The following are consonant systems of major and representative New Indo-Aryan languages, as presented in Masica (1991:106–107), though here they are in IPA. Parentheses indicate those consonants found only in loanwords: square brackets indicate those with "very low functional load". The arrangement is roughly geographical.

Romani
p t (ts) k
b d (dz) ɡ ɡʲ
tʃʰ
m n
(f) s ʃ x (fʲ)
v (z) ʒ ɦ
ɾ l
j
Shina
p ʈ ts k
b ɖ ɖʐ ɡ
t̪ʰ ʈʰ tsʰ tʃʰ tʂʰ
m n ɳ ɲ ŋ
(f) s ʂ ɕ
z ʐ ʑ ɦ
ɾ l ɽ
w j
Kashmiri
p ʈ ts k t̪ʲ ʈʲ tsʲ
b ɖ ɡ d̪ʲ ɖʲ ɡʲ
t̪ʰ ʈʰ tsʰ tʃʰ pʲʰ t̪ʲʰ ʈʲʰ tsʲʰ kʲʰ
m n ɲ
s ʃ
z ɦ ɦʲ
ɾ l ɾʲ lʲ
w j
Saraiki
p ʈ k
b ɖ ɡ
t̪ʰ ʈʰ tʃʰ
d̪ʱ ɖʱ dʒʱ ɡʱ
ɓ ɗ ʄ ɠ
m n ɳ ɲ ŋ
ɳʱ
s (ʃ) (x)
(z) (ɣ) ɦ
ɾ l ɽ
ɾʱ lʱ ɽʱ
w j
Punjabi
p ʈ k
b ɖ ɡ
t̪ʰ ʈʰ tʃʰ
m n ɳ ŋ
(f) s ʃ
(z) ɦ
ɾ l ɽ ɭ
[w] [j]
Nepali
p ʈ ts k
b ɖ dz ɡ
t̪ʰ ʈʰ tsʰ
d̪ʱ ɖʱ dzʱ ɡʱ
m n ŋ
s ʃ ɦ
ɾ l
ɾʱ lʱ
[w] [j]
Assamese
p t k
b d ɡ
ɡʱ
m n ŋ
s x
z ɦ
ɹ l
[w]
Sylheti
ʈ (tʃ) k
b ɖ (dʒ) ɡ
m n ŋ
f s (ʃ) x
z ɦ
ɾ l ɽ
[w]
Sindhi
p ʈ k
b ɖ ɡ
t̪ʰ ʈʰ tʃʰ
d̪ʱ ɖʱ dʒʱ ɡʱ
ɓ ɗ ʄ ɠ
m n ɳ ɲ ŋ
ɳʱ
s (ʃ) (x)
(z) (ɣ) ɦ
ɾ l ɽ
ɾʱ lʱ ɽʱ
w j
Marwari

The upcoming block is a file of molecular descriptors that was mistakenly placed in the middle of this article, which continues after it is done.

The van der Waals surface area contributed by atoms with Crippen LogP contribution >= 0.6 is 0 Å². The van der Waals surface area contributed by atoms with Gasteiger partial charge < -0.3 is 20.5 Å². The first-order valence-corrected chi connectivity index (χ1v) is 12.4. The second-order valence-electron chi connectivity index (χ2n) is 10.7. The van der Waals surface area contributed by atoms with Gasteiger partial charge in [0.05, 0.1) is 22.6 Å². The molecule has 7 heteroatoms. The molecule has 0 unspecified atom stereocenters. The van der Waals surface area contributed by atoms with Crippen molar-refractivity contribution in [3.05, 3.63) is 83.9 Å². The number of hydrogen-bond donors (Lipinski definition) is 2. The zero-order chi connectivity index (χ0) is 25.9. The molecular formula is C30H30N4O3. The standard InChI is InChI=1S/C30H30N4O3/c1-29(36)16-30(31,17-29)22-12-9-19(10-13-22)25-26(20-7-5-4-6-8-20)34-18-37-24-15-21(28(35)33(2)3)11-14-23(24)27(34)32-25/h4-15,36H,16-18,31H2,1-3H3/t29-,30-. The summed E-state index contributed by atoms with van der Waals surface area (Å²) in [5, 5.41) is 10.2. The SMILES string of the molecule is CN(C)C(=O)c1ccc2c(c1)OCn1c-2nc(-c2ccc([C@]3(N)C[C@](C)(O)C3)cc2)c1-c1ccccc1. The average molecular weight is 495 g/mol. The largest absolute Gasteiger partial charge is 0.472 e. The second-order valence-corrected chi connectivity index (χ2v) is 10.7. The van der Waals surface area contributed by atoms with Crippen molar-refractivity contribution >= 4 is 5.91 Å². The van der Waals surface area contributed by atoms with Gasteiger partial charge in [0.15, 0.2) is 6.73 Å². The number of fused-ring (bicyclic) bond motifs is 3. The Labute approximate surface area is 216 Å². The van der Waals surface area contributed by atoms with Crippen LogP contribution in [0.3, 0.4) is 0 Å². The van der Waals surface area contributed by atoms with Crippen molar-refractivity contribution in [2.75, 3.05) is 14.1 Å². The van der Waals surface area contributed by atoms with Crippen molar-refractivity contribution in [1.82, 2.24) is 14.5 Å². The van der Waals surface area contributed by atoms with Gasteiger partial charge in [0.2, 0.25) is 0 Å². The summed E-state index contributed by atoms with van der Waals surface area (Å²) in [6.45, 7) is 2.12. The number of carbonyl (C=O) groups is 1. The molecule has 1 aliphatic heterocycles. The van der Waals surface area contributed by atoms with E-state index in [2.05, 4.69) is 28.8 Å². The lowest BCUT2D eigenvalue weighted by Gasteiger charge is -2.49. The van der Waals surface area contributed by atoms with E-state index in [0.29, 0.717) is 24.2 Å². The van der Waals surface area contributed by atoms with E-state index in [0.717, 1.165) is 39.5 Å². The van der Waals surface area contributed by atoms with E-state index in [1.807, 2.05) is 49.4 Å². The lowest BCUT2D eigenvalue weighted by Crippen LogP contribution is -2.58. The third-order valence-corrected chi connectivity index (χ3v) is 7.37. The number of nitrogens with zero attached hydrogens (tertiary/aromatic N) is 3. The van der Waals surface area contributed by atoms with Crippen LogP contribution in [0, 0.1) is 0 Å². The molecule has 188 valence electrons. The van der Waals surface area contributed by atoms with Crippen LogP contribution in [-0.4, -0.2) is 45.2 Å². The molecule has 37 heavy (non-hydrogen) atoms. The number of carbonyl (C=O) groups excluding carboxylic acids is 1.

p ʈ k
b ɖ ɡ
t̪ʰ ʈʰ tʃʰ
d̪ʱ ɖʱ dʒʱ ɡʱ
ɓ ɗ̪ ɗ ɠ
m n ɳ
s ɦ
ɾ l ɽ ɭ
w j
Hindustani
p ʈ k
b ɖ ɡ
t̪ʰ ʈʰ tʃʰ
d̪ʱ ɖʱ dʒʱ ɡʱ
m n
(f) s (ʃ)
(z) ɦ
ɾ l ɽ
ɽʱ
([w]) ([j])
Assamese
p t k
b d g
ɡʱ
m n ŋ
s x
z ɦ
ɹ l
[w]
Bengali
p ʈ k
b ɖ ɡ
t̪ʰ ʈʰ tʃʰ
d̪ʱ ɖʱ dʒʱ ɡʱ
m n
ʃ ɦ
ɾ l ɽ
[w] [j]
Gujarati
p ʈ k
b ɖ ɡ
t̪ʰ ʈʰ tʃʰ
d̪ʱ ɖʱ dʒʱ ɡʱ
m n ɳ
ɳʱ
s ʃ ɦ
ɾ l ɭ
ɾʱ lʱ
w j
Marathi
p ʈ ts k
b ɖ dz ɡ
t̪ʰ ʈʰ tʃʰ
d̪ʱ ɖʱ dzʱ dʒʱ ɡʱ
m n ɳ
s ʃ ɦ
ɾ l ɭ
ɾʱ lʱ
w j
Odia
p ʈ k
b ɖ ɡ
t̪ʰ ʈʰ tʃʰ
d̪ʱ ɖʱ dʒʱ ɡʱ
m n ɳ
s ɦ
ɾ l [ɽ] ɭ
[ɽʱ]
[w] [j]
Sinhala
p ʈ k
b ɖ ɡ
ᵐb ⁿ̪d̪ ᶯɖ ᵑɡ
m n ɲ ŋ
s ɦ
ɾ l
w j

Language and dialect[edit]

In the context of South Asia, the choice between the appellations "language" and "dialect" is a difficult one, and any distinction made using these terms is obscured by their ambiguity. In one general colloquial sense, a language is a "developed" dialect: one that is standardised, has a written tradition and enjoys social prestige. As there are degrees of development, the boundary between a language and a dialect thus defined is not clear-cut, and there is a large middle ground where assignment is contestable. There is a second meaning of these terms, in which the distinction is drawn on the basis of linguistic similarity. Though seemingly a "proper" linguistics sense of the terms, it is still problematic: methods that have been proposed for quantifying difference (for example, based on mutual intelligibility) have not been seriously applied in practice; and any relationship established in this framework is relative.[26]

See also[edit]

Notes[edit]